Texas Writs of Garnishment to Collect Judgment Liens from Childress County, Texas
Busby & Associates is a law firm that is skilled in defending, collecting, and enforcing judgments. While our primary focus is on garnishing bank accounts and financial institutions, we also offer legal services for consumer bankruptcy, family law, and divorce matters. Our team can assist both obligors and obligees with child support lien collections and defense, and domesticating foreign child support liens in Childress County, Texas. If you’re a judgment creditor who is having difficulty collecting from a debtor in Childress County, Texas, contact us, and we’ll provide you with the support you need to recover your judgment.
Texas Judgment liens in Childress County
Creating a lien on all nonexempt real property owned by the judgment debtor in Childress County requires properly recording and indexing an abstract of judgment. The abstract of judgment must be filed in every county where the debtor has property to fix the lien. The lien remains valid for ten years from the date of recordation and indexing, provided that the judgment does not become dormant. Only final judgments, not interlocutory ones, can form the basis of a lien. However, an abstract of judgment can still be filed if the judgment is being appealed or a supersedeas bond has been filed. If the creditor establishes a lien before the appeal, the lien remains valid even if the judgment is affirmed. These rules only apply to Texas state trial court judgments, and for the enforcement of judgments from other states and foreign countries, the judgment must first be domesticated in Texas before an abstract can be filed.
Texas Abstract of Judgment
Understanding the rules for abstracting a judgment in Texas is important. Typically, the judge, justice of the peace, clerk of the court, judgment creditor, agent, attorney, or assignee can prepare the abstract for judgments rendered in most courts, with the exception of small claims and justice courts, where the judgment creditor is not allowed to prepare their own abstract. It’s also important to note that abstracts of federal court judgments require certification from the clerk of the court. For those seeking to abstract their judgment lien in Childress County, Texas, the County Clerk’s office is located at 100 Ave E NW, Childress, Texas 79201.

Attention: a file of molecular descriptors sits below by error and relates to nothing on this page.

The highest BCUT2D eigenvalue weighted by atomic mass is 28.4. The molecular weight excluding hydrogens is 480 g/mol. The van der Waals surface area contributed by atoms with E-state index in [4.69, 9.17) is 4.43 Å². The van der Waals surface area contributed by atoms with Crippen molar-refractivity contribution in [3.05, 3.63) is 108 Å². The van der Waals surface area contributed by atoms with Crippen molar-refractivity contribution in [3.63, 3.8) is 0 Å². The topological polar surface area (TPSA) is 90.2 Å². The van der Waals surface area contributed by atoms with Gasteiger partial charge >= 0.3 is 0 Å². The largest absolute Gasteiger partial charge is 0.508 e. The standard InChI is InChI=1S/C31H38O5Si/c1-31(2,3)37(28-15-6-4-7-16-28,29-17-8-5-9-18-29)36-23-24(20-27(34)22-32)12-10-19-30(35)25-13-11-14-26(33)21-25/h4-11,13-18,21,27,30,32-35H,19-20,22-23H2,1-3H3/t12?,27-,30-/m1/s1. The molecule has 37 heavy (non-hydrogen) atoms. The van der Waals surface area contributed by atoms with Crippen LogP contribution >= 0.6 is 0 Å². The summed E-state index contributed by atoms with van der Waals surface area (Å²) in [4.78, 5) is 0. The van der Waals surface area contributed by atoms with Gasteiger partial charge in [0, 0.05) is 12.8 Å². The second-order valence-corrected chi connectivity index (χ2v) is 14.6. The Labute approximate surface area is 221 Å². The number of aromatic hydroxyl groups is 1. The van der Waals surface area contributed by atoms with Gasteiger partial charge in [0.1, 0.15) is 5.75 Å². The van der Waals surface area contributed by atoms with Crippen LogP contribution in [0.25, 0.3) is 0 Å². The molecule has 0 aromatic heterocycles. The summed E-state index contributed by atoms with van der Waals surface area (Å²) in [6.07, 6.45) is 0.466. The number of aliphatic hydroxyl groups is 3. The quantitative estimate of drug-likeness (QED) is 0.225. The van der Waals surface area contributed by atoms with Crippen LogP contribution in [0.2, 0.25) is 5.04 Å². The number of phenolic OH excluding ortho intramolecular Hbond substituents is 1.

An abstract of judgment in Texas must contain specific details to be valid. These details include the names of the plaintiff and defendant, the defendant’s birthdate (if available), the defendant’s driver’s license and social security numbers (if available), the suit number, the defendant’s address or citation information, the date the judgment was rendered, the amount of the judgment and balance due, any child support arrearage, and the interest rate. The abstract must also include the mailing address for each plaintiff or creditor, and it must be verified by the creditor’s attorney. Omitting the mailing address will result in a penalty filing fee. Unverified declarations are not permitted.
Recordation of Judgment Liens Abstract
To ensure the validity of the judgment, it is necessary to record the abstract in Childress County, particularly if the debtor has real property there. The Childress County clerk receives the abstract and documents it in the county’s real property records, specifying the date and time of recording. Additionally, the clerk must enter the abstract in the alphabetical index to the real property records, displaying the names of both the plaintiff and defendant and the page number where the abstract is recorded.
Abstracts of Domesticated Judgment Liens.
Under the Uniform Enforcement of Foreign Judgments Act and the Uniform Foreign-Country Money Judgments Recognition Act, foreign judgments can be enforced in a way that is similar to judgments filed in the court where they originated. To domesticate the judgment in Texas, the foreign judgment holder must satisfy the lien requirements.
Property To Which Lien Attaches Non-Exempt Real Property
The county of recordation, Childress County, is where the judgment lien attaches to all nonexempt real property owned by the defendant.
Keeping the Judgment and Judgment Lien Alive
1. Non-governmental Judgments
The judgment lien will remain in effect for a period of 10 years following the date of recording and indexing the abstract, unless the judgment becomes dormant, which will cause the lien to cease. To keep the judgment lien active, two actions are necessary: (1) keep the judgment valid and (2) obtain and record a new abstract of judgment. A judgment becomes dormant if no writ of execution is issued within 10 years of its creation, but it can be revived through scire facias or a debt action within two years of dormancy.
2. State or State Agency Judgments.
A lien can be established for 20 years from the date of filing a properly filed abstract of judgment, and it can be renewed for an additional 20-year period by submitting a renewed abstract of judgment. It’s important to note that judgments made by the state or a state agency do not go dormant and remain enforceable throughout the lien’s life.
3. Political Subdivisions.
Political subdivisions’ judgments may become dormant due to dormancy statutes, but the revival statute, Civ. Prac. & Rem. Code § 31.006, allows the political subdivision to revive the judgment at any time. Thus, the statute of limitations will not prevent the political subdivision from reviving the judgment, even beyond the two-year dormancy period.
4. Child Support Judgments.
All child support judgments are covered by the provision in Subsection (c) of § 34.001 of the Civ. Prac. & Rem. Code, which excludes them from the dormancy statute, and this applies to any such judgments, irrespective of their date of issuance.